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Is That You Baby, Or Just a Brilliant Disguise

Image result for thomas edison

Every now and then you have one of those days when BAM you have three new book ideas. Not saying they’re good ideas. Not even saying they’re actually ideas. In all likelihood, nothing more than a derivative half thought based on nothing more than a phrase or silent fart. Still, it’s better than walking around like the living dead, which is about as close an approximation of how I amble though my life. But today I had a whole flounder of ideas and we both know that I’m not going to write any of them, that come morning I won’t even remember them, but you can’t take away that popping feeling I had crossing Tower Parkway on the way to dinner.

What do you do with your brilliant ideas?

13 Responses

  1. This is so true about idea retention.

    I was watching a guy “vaping” the other day. This healthier way to get nicotine (so I’ve heard – and not that I smoke) produces copious amounts of – well, vapor. You can’t miss’em. Even driving down the road, the smoke pours out of their vehicle like ten people taking hits off a bong while crammed into an airtight VW Beetle and who suddenly exit.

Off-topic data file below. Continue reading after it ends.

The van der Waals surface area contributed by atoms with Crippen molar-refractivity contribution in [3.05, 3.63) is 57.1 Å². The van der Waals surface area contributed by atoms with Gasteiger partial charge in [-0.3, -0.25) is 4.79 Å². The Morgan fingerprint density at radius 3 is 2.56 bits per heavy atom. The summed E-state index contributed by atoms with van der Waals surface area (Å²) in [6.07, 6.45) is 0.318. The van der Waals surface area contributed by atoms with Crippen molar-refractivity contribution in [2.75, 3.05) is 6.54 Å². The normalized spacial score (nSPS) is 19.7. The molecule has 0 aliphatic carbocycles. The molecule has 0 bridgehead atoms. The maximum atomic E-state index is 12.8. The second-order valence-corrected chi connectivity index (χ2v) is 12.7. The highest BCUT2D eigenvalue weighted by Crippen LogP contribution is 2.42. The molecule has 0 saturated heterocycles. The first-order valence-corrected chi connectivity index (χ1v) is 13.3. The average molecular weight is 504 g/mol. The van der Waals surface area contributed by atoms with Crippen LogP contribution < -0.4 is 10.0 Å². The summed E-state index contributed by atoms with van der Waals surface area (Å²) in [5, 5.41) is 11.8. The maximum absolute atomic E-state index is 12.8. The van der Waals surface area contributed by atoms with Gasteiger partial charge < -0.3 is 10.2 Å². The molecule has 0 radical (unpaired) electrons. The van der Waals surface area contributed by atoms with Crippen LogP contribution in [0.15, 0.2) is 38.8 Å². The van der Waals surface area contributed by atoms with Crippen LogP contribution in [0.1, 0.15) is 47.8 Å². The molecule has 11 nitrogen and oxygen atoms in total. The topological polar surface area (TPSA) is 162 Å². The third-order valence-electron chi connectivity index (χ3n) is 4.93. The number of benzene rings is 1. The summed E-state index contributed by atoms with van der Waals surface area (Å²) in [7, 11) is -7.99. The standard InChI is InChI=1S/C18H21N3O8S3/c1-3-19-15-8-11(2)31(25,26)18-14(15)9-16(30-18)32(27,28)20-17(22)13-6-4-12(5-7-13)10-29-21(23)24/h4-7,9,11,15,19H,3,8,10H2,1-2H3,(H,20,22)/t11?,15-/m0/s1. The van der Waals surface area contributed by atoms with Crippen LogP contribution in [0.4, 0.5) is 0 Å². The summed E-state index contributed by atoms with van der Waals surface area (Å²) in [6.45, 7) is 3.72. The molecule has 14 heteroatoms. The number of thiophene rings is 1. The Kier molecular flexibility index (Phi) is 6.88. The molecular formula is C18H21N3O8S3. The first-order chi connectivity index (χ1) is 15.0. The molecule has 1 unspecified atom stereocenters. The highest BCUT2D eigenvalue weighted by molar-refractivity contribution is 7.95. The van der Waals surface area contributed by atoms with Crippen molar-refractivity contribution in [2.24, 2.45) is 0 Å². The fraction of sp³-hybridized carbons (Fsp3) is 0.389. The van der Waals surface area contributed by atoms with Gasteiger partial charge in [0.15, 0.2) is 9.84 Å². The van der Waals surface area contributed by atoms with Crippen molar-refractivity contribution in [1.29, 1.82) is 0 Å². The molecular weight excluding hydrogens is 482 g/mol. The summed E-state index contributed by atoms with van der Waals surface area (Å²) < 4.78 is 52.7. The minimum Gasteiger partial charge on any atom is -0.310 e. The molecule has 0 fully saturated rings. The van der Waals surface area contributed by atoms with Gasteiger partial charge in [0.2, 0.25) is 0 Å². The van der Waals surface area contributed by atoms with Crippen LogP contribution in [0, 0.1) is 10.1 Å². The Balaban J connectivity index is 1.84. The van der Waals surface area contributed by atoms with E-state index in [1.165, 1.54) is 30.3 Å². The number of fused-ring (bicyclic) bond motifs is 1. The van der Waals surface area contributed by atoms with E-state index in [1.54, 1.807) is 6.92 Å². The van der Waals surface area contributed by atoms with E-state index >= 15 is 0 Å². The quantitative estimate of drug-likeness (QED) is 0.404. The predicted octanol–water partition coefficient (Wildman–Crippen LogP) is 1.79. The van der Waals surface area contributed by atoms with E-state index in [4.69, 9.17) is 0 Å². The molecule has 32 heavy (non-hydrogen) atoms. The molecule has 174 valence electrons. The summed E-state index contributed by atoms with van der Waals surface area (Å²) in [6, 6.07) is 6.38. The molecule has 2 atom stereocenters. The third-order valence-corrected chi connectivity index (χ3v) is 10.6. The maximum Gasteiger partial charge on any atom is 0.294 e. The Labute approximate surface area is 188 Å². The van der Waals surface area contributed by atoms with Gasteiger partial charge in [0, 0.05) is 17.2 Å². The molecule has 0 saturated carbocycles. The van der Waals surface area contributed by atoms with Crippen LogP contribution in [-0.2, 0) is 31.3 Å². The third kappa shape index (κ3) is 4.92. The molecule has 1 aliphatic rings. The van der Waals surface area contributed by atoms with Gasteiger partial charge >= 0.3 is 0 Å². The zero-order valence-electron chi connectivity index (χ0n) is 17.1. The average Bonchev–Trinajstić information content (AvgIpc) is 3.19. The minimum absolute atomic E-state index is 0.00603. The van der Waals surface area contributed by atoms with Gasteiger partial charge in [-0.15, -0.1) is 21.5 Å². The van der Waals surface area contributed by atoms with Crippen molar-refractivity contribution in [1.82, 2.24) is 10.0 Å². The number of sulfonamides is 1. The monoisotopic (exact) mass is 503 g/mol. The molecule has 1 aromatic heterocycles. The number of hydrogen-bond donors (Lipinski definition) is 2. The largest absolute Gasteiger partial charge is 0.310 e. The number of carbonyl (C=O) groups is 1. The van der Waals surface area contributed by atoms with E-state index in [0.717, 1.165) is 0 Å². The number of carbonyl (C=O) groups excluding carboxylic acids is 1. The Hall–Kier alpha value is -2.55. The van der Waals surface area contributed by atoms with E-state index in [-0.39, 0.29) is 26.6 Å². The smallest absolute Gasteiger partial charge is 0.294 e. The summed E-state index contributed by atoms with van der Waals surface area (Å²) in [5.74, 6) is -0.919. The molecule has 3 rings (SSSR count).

The point? My ideas last about as long as the vapor. Last night I thought I had a plot solution to my current WIP which is clocking in at 106K and I’m still not at The End. This morning what do I think? It’s corny, and dumb.

    So what I do with my “brilliant” ideas? Usually File Thirteen.

    • Oh, and these vaping products ALMOST make me want to start – those gadgets look cool and they have FLAVORS. (which I guess is why the news is reporting this as a danger to teens – the marketing seems to attract them by the hoards)

    • Vaping is pretty cool, a whole different buzz, although I never tried tobacco. And the vaping devices are pretty interesting bits of technology; some cost more than a lap top, others more than the latest gizmo phone. And some are under $100. All more expensive than rolling papers.

      • I watched something this past weekend – on Sunday Morning – where they talked about the vaping product called Juul. (I think that’s how it was spelled). Very intriguing device. They said “nicotine doesn’t kill you, it’s the smoke.” So these devices dispense the nicotine and don’t produce smoke, which to me sounds like a win/win.

    • “… the smoke pours out of their vehicle like ten people taking hits off a bong while crammed into an airtight VW Beetle”.

      Oh, Donna, how you talk, how you bring my mind to strum the mystic chords of memory. My first car was a VW Beetle, gifted me by my parents for the dubious achievement of my graduating from high school, and that first summer after graduation, I used to sit in the Beetle, parked out in the desert on the outskirts of the city, and in the fierce summer heat I would roll up the windows and roll up four (!) joints and smoke them, bathing in the smoky, and soon sweaty, hot-house of my Dopemobile. Then I would roll the windows down and drive back to where people were, stoned half out of my mind (that was the point) and smelling like a wildfire in the mota patch.